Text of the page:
Global equities slipped in the past week as concerns of weakening global economies surfaced. The S&P 500, Dow Jones and Nasdaq all declined by 2.16%, 2.21% and 2.46%, respectively. The US 10-year Treasury note declined to 2.62% from 2.76% the week before, reflecting global concerns about economic growth.

The key themes over the week included, the ECB’s announcement of new stimulus measures, US hiring growth slowing in February, the OECD cutting the global growth forecast and a Brexit withdrawal vote is to take place on Tuesday.

The European Central Bank has revealed new plans to stimulate growth in a slowing European economy. This comes only three months after the ECB cut its $2.90 trillion bond buyback program. The ECB announced that in September it will launch a series of targeted long-term refinancing operations – cheap long-term loans for banks – and keep interest rates constant throughout 2019, in order to stimulate growth in the region. The economy grew 1.10% in the fourth quarter of 2018, down from 1.60% in the third quarter.

In February, US nonfarm payrolls slowed considerably, with a print of only 20,000.00, despite the fact that the unemployment rate fell to 3.80%. Jobs were expected to grow by 180,000.00. Although, when averaging January and February nonfarm payrolls the change was 165,000.00, in line with the business cycles’ average.

The Organization for Economic Cooperation and Development forecasts that the global economy will grow by 3.30% in 2019 and 3.40% in 2020, which is lower by 0.20% and 0.10%, respectively, than November’s forecast. The organization says the global economy is being impacted by policy uncertainty and ongoing trade tensions.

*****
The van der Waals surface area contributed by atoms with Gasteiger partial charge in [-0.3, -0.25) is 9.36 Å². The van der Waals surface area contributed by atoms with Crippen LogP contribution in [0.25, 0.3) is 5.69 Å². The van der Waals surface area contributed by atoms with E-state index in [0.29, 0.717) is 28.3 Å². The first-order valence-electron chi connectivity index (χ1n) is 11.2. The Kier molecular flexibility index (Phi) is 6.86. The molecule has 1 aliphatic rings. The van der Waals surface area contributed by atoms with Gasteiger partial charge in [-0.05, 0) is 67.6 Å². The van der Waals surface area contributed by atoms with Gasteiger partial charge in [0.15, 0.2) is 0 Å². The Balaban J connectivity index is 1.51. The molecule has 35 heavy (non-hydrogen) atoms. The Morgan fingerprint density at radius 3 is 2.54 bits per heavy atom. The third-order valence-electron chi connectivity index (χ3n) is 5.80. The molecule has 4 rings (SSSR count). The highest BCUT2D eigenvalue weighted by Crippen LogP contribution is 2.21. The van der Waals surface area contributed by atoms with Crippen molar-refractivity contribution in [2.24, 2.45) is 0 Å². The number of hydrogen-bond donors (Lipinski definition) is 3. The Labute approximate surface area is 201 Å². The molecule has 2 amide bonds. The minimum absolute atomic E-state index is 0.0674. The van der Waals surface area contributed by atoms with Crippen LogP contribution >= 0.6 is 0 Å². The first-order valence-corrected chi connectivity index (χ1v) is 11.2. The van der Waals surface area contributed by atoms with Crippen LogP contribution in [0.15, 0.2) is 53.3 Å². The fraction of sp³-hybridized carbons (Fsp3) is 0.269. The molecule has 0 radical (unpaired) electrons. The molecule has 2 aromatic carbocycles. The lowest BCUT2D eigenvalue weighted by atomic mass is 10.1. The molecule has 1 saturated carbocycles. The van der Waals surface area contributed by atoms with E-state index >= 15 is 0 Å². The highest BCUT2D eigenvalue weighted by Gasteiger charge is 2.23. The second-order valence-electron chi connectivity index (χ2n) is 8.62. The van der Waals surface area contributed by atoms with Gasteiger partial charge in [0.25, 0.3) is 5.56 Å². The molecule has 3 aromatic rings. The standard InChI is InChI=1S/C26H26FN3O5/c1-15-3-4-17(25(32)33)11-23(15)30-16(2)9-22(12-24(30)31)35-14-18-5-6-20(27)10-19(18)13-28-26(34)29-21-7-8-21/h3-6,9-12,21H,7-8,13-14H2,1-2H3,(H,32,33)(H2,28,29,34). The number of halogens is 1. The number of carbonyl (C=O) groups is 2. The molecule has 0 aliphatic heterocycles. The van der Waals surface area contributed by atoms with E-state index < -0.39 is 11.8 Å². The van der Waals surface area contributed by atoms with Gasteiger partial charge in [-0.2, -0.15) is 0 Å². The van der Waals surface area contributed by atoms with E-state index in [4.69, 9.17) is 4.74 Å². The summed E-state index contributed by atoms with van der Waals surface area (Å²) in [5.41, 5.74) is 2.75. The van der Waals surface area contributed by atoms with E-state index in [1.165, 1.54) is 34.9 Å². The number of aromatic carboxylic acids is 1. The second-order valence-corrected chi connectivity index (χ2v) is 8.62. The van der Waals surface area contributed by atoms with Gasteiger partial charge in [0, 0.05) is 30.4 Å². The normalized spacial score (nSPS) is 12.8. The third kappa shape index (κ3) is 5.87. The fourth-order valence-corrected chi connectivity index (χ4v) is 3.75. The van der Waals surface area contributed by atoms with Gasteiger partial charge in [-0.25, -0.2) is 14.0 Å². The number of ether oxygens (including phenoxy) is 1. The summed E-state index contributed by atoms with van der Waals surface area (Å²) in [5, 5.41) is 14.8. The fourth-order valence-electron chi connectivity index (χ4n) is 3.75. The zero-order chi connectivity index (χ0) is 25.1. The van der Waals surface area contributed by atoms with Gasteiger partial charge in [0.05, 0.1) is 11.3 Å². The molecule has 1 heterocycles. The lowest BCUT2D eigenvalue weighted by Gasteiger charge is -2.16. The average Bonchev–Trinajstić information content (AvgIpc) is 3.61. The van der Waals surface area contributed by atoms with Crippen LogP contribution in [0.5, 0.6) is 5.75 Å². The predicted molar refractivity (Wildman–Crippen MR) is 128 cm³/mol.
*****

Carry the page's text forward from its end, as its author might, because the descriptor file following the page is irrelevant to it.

In Brexit news, Theresa May faces a Brexit withdrawal agreement vote on Tuesday. Government sources believe that she will lose the vote, and if the vote is defeated, Parliament will vote on whether to take “No Deal” off the table on Wednesday. If Parliament votes against a “No Deal” Brexit, a vote to extend the Article 50 period will take place – delaying the UK’s exit from the European Union.

Market Moves of the Week:

Domestic markets also felt the impact from slowing global economies with all major indices ending the week softer. The JSE All Share closed the week 1.27% lower but was still up over 5.00% for the year. Financials were down by 2.52% on the back of the South African GDP print, earnings releases, as well as a stronger US-dollar, as a result the rand depreciated by 1.55% relative to the greenback over the week.

The South African economy expanded by 1.40% in the fourth quarter of 2018. Economists polled by Thomson Reuters expected the economy to grow by 1.60% for the period. On an annual basis, the economy grew by 0.80%. South Africa’s central bank still expects the economy to grow by 1.70% and 2.00% in 2019 and 2020, respectively.

South Africa’s business confidence deteriorated in February, amid continued political and policy uncertainty. The index fell to 93.40 from 95.10 in January, the lowest reading since September.

Chart of the Week:

The unemployment rate dropped to 3.80% in February, down from 4.00% in January.


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